Platinum Sponsors

  • Intel
  • IBM

Gold Sponsors

  • NetApp

Silver Sponsors

  • HP
  • Google
  • MontaVista
  • Sandisk


  • Portland State University
  • Linux Foundation

Press Partners

  • Linux Journal
  • Linux Weekly News
  • Linux Pro Magazine

Sponsorship opportunities

For more information on sponsorship opportunities, please contact Angela Brown. Linux Plumbers Conf sponsorship packages.

Linux Data Integrity - Martin K. Petersen


Martin K. Petersen has been involved in Linux development since the early nineties. He has worked on PA-RISC and IA-64 Linux ports for HP as well as the XFS filesystem and the Altix kernel for SGI. Martin works in Oracle's Linux Kernel Engineering group where he focuses on enterprise storage technologies.


A recent addition to the SCSI protocol called DIF allows protection information to be exchanged between controller and disk. Each sector of the I/O can be augmented with a blob of integrity metadata which includes a checksum and some knobs that ensure that each portion of the I/O is written in order and to the right place on disk. The SCSI controller generates the integrity metadata, and disk arrays and harddrives can verify that the I/O is intact before they write it and acknowlege the request.

Oracle has worked with several industry partners to extend this capability so that it is now possible to transfer the integrity metadata to and from system memory. This allows the integrity metadata to be prepared by for example the filesystem and submitted with the request to the lower layers. The core of the data integrity infrastructure was included in the upstream kernel during the 2.6.27 merge window.

The next step is figuring out how to expose the integrity metadata to user applications. Ideally, the checksums would be generated in close proximity to the original data within the user application context. And the application (or library) would know what to do in case an error got returned from the I/O subsystem.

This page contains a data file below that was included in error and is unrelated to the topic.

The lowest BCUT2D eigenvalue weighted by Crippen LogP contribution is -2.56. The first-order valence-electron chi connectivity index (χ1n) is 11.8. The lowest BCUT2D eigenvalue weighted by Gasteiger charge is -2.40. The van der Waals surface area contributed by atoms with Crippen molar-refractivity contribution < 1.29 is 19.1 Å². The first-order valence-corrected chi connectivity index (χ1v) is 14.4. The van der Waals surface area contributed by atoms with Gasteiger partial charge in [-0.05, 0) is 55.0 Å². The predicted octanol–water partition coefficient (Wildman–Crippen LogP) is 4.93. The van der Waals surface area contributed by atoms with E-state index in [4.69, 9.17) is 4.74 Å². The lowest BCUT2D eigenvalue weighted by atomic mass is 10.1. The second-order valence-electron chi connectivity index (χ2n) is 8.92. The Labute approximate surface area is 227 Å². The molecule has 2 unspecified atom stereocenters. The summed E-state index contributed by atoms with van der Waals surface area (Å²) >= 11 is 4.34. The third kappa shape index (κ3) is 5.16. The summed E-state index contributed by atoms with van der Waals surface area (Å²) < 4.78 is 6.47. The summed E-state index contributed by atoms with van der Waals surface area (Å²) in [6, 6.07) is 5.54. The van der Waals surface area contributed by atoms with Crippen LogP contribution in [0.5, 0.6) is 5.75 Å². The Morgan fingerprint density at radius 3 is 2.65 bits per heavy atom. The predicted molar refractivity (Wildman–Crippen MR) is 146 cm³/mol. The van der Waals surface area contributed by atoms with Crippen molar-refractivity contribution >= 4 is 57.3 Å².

The traditional UNIX programming API emerged from the following usage model:

cat foo | frob | mangle > bar

An error would cause the pipeline to break, causing the operator at the teletype to fix the problem and reissue the commands. Each program did one simple thing and its lifetime was short. Consequently, returning -EIO and deferring error handling to the operating system/operator was reasonable behavior.

These days applications run for days/weeks/months/years and few of them are simple filters working on byte streams. Furthermore, the data input into these programs is no longer a reproducible result of the preceding command in the pipeline. The data is generated within the context of the application using input from the user and the network. This means that if committing the write to permanent storage fails for whatever reason, the data is essentially lost. It has become imperative to ensure that data is safely and correctly written.

Given the limitations of POSIX read()/write() and friends, how to we implement a more rugged and data integrity-aware I/O submission interface? Preferably one that's close enough to the existing API that it stands a chance of becoming successful? The POSIX async I/O API does provide some of the required features but hardly anybody use it. And Linux implements it poorly. So where do we go from here?